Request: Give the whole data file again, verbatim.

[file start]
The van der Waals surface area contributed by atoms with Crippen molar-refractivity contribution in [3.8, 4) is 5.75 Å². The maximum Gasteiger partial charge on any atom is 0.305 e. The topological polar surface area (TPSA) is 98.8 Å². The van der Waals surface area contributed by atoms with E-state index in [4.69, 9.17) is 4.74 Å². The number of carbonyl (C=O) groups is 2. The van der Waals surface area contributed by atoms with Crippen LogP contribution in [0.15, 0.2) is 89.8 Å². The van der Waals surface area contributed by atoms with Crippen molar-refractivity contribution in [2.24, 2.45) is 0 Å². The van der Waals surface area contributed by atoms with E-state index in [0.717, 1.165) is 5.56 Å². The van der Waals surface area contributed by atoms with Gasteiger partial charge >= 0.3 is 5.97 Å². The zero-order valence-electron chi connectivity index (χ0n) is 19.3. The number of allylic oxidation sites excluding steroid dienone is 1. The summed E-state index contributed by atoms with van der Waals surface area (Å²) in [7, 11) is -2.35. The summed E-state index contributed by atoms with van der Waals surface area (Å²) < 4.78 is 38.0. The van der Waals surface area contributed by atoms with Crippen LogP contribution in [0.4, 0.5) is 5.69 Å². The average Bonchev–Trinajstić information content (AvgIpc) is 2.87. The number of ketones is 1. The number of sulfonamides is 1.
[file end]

The van der Waals surface area contributed by atoms with Crippen molar-refractivity contribution in [3.8, 4) is 5.75 Å². The maximum Gasteiger partial charge on any atom is 0.305 e. The topological polar surface area (TPSA) is 98.8 Å². The van der Waals surface area contributed by atoms with E-state index in [4.69, 9.17) is 4.74 Å². The number of carbonyl (C=O) groups is 2. The van der Waals surface area contributed by atoms with Crippen LogP contribution in [0.15, 0.2) is 89.8 Å². The van der Waals surface area contributed by atoms with Crippen molar-refractivity contribution in [2.24, 2.45) is 0 Å². The van der Waals surface area contributed by atoms with E-state index in [0.717, 1.165) is 5.56 Å². The van der Waals surface area contributed by atoms with Gasteiger partial charge >= 0.3 is 5.97 Å². The zero-order valence-electron chi connectivity index (χ0n) is 19.3. The number of allylic oxidation sites excluding steroid dienone is 1. The summed E-state index contributed by atoms with van der Waals surface area (Å²) in [7, 11) is -2.35. The summed E-state index contributed by atoms with van der Waals surface area (Å²) < 4.78 is 38.0. The van der Waals surface area contributed by atoms with Crippen LogP contribution in [0.4, 0.5) is 5.69 Å². The average Bonchev–Trinajstić information content (AvgIpc) is 2.87. The number of ketones is 1. The number of sulfonamides is 1.